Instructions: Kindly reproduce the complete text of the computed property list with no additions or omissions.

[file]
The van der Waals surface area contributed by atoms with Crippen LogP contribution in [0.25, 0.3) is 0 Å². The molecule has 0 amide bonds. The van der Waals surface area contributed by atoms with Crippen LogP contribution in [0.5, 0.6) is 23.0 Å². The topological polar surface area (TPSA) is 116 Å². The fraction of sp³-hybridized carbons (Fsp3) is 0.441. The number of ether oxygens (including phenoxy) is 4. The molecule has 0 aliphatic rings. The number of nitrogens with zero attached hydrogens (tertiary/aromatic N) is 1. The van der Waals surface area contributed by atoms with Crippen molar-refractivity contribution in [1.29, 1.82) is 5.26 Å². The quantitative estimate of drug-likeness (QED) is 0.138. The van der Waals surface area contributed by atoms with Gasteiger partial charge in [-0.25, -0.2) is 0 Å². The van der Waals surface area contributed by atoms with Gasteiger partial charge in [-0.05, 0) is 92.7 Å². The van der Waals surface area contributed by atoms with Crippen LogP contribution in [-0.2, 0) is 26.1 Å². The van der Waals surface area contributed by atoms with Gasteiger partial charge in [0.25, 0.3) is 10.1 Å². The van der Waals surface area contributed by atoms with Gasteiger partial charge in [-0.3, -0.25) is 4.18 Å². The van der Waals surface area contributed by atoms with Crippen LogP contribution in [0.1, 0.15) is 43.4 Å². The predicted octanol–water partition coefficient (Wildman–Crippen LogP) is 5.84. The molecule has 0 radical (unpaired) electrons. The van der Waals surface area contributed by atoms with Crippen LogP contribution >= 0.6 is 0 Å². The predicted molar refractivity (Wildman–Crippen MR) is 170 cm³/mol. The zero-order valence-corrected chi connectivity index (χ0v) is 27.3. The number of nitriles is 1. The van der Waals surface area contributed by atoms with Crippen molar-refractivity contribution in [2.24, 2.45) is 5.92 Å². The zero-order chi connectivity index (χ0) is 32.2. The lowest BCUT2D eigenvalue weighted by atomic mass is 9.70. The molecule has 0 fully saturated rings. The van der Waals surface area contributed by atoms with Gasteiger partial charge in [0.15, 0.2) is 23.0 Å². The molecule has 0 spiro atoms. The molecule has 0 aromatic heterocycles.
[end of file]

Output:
The van der Waals surface area contributed by atoms with Crippen LogP contribution in [0.25, 0.3) is 0 Å². The molecule has 0 amide bonds. The van der Waals surface area contributed by atoms with Crippen LogP contribution in [0.5, 0.6) is 23.0 Å². The topological polar surface area (TPSA) is 116 Å². The fraction of sp³-hybridized carbons (Fsp3) is 0.441. The number of ether oxygens (including phenoxy) is 4. The molecule has 0 aliphatic rings. The number of nitrogens with zero attached hydrogens (tertiary/aromatic N) is 1. The van der Waals surface area contributed by atoms with Crippen molar-refractivity contribution in [1.29, 1.82) is 5.26 Å². The quantitative estimate of drug-likeness (QED) is 0.138. The van der Waals surface area contributed by atoms with Gasteiger partial charge in [-0.25, -0.2) is 0 Å². The van der Waals surface area contributed by atoms with Gasteiger partial charge in [-0.05, 0) is 92.7 Å². The van der Waals surface area contributed by atoms with Crippen LogP contribution in [-0.2, 0) is 26.1 Å². The van der Waals surface area contributed by atoms with Gasteiger partial charge in [0.25, 0.3) is 10.1 Å². The van der Waals surface area contributed by atoms with Gasteiger partial charge in [-0.3, -0.25) is 4.18 Å². The van der Waals surface area contributed by atoms with Crippen LogP contribution in [0.1, 0.15) is 43.4 Å². The predicted octanol–water partition coefficient (Wildman–Crippen LogP) is 5.84. The molecule has 0 radical (unpaired) electrons. The van der Waals surface area contributed by atoms with Crippen LogP contribution >= 0.6 is 0 Å². The predicted molar refractivity (Wildman–Crippen MR) is 170 cm³/mol. The zero-order valence-corrected chi connectivity index (χ0v) is 27.3. The number of nitriles is 1. The van der Waals surface area contributed by atoms with Crippen molar-refractivity contribution in [2.24, 2.45) is 5.92 Å². The zero-order chi connectivity index (χ0) is 32.2. The lowest BCUT2D eigenvalue weighted by atomic mass is 9.70. The molecule has 0 fully saturated rings. The van der Waals surface area contributed by atoms with Gasteiger partial charge in [0.15, 0.2) is 23.0 Å². The molecule has 0 spiro atoms. The molecule has 0 aromatic heterocycles.